Saturday marks 50 years since humans first set foot on the moon - if you believe the official story.
And you should, because despite what you might hear on YouTube, Neil Armstrong and 11 other men most definitely did the moonwalk.
It's been alleged the US faked its moon landing, filming the historic moment on a Hollywood set.
It was started by a man named Bill Kaysing, who in the 1950s and early 1960s had worked for a company that helped design the Saturn V rockets that assisted mankind's giant leap.
So-called evidence presented to back up this claim includes:
- photograph discrepancies such as the lack of stars, similar backgrounds, lettered props, weird shadows and the implausibly high quality
- the harsh environment of space, including radiation and solar flares
- the US flag supposedly fluttering in the 'wind' despite the lack of any atmosphere
- the lack of crater formed by the lander, despite astronauts leaving deep footprints
- the US was behind the USSR for much of the space race, yet landed people on the moon six times to the Soviets' zero.
- the US never went back after 1972, because they never went in the first place.
The conspiracy was given a boost in 2001 when Fox aired a documentary called Did We Land on the Moon, hosted by The X-Files star Mitch Pileggi.
But why? What was the point?
Bragging rights. At the time, the US and USSR were in the midst of the Cold War.
Space was the new frontier, and the Soviets were winning - they were first to put a satellite in orbit, the first to send up an animal, then a man, then a woman, the first to have a cosmonaut spacewalk, the first to get a craft to the moon, Venus and Mars, and the first to launch a space station.
- Apollo 11: A look back at the spaceflight to land humans on the moon
- Buzz Aldrin slams new moon landing film
The US was desperate for a win, so decided to put a man on the moon - or at least pretend to.
But there's ample evidence proving the US did indeed make it to the moon and back.
Let's start with the obvious - if the US didn't make it to the moon, the USSR would have called them out. Instead, the Soviet Embassy said the Apollo 11 mission "inspires into us pride for man", and called it "immeasurably more complex, dangerous and almost unrealisable aim compared with that Columbus set before himself at the dawn of the new era".
Then there's the sheer size of the Apollo operation. If it wasn't real, it's estimated more than 400,000 people would have to be in on the secret. One expert even said it would have been easier to land on the moon for real than to keep such an unwieldy conspiracy under wraps.
- Long-lost moon spacecraft may have been found floating in space
- Neil Armstrong's stolen space mementos on display
There's physical evidence too. Hundreds of kilograms of rocks have been brought back from the moon, and to date not a single scientist who's studied them has suggested they aren't real. Apollo 15 astronauts left reflective surfaces on the moon, which the team from Discovery show Mythbusters were able to hit with lasers in 2008.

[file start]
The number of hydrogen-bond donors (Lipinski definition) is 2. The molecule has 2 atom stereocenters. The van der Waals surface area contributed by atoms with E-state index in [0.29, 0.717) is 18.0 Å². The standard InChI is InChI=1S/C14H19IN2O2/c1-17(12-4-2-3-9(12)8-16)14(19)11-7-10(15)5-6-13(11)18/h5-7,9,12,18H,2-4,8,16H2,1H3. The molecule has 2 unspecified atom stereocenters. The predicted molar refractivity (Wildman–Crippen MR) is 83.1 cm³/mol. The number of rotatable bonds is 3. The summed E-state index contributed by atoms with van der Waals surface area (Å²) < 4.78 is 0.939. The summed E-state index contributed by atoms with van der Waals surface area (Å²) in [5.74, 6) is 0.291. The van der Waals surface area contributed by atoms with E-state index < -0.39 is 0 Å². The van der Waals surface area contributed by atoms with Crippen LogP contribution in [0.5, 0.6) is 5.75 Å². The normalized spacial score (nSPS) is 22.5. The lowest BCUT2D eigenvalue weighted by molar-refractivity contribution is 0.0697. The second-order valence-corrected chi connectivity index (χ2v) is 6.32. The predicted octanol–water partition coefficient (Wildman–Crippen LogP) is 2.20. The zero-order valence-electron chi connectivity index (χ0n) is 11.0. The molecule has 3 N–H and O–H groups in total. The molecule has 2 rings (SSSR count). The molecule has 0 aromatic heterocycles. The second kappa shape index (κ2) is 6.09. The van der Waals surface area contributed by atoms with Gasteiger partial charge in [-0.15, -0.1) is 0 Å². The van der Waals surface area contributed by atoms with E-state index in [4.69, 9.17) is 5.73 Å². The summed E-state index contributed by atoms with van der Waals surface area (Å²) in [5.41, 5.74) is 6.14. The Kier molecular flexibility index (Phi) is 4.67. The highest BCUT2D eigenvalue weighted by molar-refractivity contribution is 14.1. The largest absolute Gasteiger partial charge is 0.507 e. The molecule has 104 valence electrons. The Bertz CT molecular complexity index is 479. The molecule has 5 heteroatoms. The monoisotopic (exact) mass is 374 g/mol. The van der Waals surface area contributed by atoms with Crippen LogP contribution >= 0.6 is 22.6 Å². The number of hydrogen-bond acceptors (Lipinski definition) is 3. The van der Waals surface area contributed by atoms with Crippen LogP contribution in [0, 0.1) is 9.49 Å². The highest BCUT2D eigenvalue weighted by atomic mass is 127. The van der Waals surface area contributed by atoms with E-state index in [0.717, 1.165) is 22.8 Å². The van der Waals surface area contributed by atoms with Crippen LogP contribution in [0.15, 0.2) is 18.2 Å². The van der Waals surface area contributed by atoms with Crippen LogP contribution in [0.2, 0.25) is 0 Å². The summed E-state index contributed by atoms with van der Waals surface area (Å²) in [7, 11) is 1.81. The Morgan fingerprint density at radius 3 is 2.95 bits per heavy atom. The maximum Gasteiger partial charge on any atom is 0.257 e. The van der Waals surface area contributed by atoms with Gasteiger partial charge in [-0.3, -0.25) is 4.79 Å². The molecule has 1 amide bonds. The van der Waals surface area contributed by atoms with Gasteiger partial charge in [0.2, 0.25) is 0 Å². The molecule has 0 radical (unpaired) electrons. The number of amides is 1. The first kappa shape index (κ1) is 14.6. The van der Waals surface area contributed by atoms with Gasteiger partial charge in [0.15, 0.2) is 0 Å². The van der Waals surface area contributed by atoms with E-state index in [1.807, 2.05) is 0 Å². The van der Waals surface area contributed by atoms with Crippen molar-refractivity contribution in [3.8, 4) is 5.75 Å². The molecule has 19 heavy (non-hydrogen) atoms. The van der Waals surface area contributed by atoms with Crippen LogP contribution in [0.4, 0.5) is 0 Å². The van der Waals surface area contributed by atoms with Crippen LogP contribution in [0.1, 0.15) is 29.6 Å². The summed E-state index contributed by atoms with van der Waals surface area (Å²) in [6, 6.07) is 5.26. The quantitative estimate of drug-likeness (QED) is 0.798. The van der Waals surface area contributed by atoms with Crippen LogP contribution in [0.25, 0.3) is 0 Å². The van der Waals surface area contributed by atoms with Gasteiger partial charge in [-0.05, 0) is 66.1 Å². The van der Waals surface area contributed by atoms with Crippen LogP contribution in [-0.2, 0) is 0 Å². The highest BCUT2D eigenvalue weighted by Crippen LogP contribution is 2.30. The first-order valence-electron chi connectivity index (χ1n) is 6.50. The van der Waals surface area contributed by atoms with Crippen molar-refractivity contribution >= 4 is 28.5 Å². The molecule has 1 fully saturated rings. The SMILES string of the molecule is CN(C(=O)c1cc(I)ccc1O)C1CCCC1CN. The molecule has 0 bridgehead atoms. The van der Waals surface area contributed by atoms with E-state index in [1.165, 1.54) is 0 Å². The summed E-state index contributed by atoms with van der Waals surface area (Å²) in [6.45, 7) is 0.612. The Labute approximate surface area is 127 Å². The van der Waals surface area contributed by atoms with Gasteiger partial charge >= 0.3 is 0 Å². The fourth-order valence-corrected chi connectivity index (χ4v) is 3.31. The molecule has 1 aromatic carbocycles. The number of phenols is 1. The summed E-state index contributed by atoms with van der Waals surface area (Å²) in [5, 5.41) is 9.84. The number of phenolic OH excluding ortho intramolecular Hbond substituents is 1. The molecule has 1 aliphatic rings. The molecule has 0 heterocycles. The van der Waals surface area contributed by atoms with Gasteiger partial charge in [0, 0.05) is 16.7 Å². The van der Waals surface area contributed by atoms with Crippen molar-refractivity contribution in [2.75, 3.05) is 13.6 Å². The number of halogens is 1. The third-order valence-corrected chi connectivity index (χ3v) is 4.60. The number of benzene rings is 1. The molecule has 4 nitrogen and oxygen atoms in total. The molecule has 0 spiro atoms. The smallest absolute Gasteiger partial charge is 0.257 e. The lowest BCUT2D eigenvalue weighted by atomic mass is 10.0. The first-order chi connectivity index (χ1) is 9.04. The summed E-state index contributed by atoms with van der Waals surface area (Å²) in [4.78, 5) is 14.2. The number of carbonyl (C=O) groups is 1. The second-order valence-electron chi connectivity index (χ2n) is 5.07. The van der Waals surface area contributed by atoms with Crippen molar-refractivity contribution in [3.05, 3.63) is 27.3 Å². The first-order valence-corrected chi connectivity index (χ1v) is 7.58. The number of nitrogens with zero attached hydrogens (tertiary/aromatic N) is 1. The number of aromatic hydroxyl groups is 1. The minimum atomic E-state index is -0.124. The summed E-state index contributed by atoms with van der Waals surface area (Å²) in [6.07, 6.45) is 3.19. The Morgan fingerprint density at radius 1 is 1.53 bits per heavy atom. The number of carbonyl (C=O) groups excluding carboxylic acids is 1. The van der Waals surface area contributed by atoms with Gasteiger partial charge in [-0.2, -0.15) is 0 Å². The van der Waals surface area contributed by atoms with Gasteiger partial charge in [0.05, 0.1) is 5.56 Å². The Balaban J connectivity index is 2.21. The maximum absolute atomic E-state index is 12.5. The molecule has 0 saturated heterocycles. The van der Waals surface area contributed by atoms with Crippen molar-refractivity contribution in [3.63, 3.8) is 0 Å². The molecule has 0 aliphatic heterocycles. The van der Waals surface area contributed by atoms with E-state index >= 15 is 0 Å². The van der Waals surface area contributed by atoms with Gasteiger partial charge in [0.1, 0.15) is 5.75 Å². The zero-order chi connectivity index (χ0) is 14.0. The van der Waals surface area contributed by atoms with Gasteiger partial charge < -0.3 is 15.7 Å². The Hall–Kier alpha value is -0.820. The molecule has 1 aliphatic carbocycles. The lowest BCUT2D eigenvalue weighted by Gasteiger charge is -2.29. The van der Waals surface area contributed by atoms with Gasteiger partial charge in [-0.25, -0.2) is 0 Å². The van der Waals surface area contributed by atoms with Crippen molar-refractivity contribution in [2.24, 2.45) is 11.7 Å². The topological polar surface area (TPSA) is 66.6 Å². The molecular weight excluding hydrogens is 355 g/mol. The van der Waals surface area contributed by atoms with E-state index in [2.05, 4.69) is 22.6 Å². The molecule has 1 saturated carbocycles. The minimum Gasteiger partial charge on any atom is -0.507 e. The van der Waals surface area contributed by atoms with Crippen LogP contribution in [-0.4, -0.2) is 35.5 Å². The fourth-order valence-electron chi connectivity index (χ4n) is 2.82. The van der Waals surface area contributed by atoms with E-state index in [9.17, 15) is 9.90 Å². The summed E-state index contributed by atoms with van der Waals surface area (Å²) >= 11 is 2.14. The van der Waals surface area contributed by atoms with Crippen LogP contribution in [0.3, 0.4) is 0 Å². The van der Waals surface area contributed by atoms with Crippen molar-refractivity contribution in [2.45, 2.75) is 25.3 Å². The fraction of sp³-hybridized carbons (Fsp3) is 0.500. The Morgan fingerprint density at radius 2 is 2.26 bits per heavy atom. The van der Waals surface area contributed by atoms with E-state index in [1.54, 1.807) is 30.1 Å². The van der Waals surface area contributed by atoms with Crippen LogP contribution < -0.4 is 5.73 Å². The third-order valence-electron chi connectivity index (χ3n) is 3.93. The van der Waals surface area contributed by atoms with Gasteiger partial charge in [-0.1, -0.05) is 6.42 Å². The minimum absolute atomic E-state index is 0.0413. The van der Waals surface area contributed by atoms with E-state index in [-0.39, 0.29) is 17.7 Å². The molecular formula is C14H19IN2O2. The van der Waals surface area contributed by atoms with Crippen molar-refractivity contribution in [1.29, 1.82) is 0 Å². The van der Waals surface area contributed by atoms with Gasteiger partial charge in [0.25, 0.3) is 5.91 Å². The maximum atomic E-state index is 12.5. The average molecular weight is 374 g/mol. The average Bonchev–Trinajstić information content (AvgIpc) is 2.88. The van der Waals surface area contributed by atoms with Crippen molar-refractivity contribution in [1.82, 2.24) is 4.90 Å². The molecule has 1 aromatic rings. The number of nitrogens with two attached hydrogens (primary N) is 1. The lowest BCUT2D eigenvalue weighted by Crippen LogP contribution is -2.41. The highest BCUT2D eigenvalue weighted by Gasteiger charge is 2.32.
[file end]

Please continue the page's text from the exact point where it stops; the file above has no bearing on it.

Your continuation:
As for the photographs, NASA said they were incredibly high quality because they only released the best ones, and kept the fuzzy, out-of-focus shots on the cutting room floor. The lack of stars is because the sunlight on the moon is just as strong as it is on Earth, and the stars far dimmer - the cameras were calibrated for daytime exposure. It's just like here on Earth - you can't see the stars in the daytime.
The letter 'C' that appears on some of the images only appear in reprints, and not on the original film, says NASA - it's believed to be a stray hair.
As for the shadows, the Mythbusters recreated photographs which showed how light reflecting off the ground could illuminate astronauts that were otherwise standing in shadows cast by the lander.
As for the harsh environment of space, NASA says the Apollo craft only spent a few minutes passing through the dangerous inner Van Allen radiation belt, and there were no solar flares during any of the missions.
Video of the flags show they only wave for a brief moment after being placed, a result of the astronauts' movement. In stills they only look like they're waving because they've spent three days folded up in storage, and are creased.
The lander didn't leave a crater because it landed so softly, NASA says. The astronauts left footprints because of the smaller size of their feet meant they exerted more pressure on the surface.
The footprints remained because moon dust hasn't been subject to weathering and erosion - it's jagged and sharp, and the small pieces to lock together.
The 2008 Mythbusters episode also showed how the unique conditions on the moon could not be reproduced on an Earthly film set in 1969, without computer graphics, thanks to the differences in gravity.
If none of this convinces you, then you probably also won't believe the evidence collected by space agencies that followed in the US' footsteps. Chinese, Japanese and Indian probes have taken photos of several Apollo landing sites, including 11.
But perhaps the best evidence of all came in 2002, when then 72-year-old Buzz Aldrin - the second man to walk on the moon - showed he was willing to risk jail in support of the truth. Aldrin was confronted by a conspiracy theorist who called him a "coward, and a liar and a thief". Aldrin socked him in the jaw.
No charges were filed.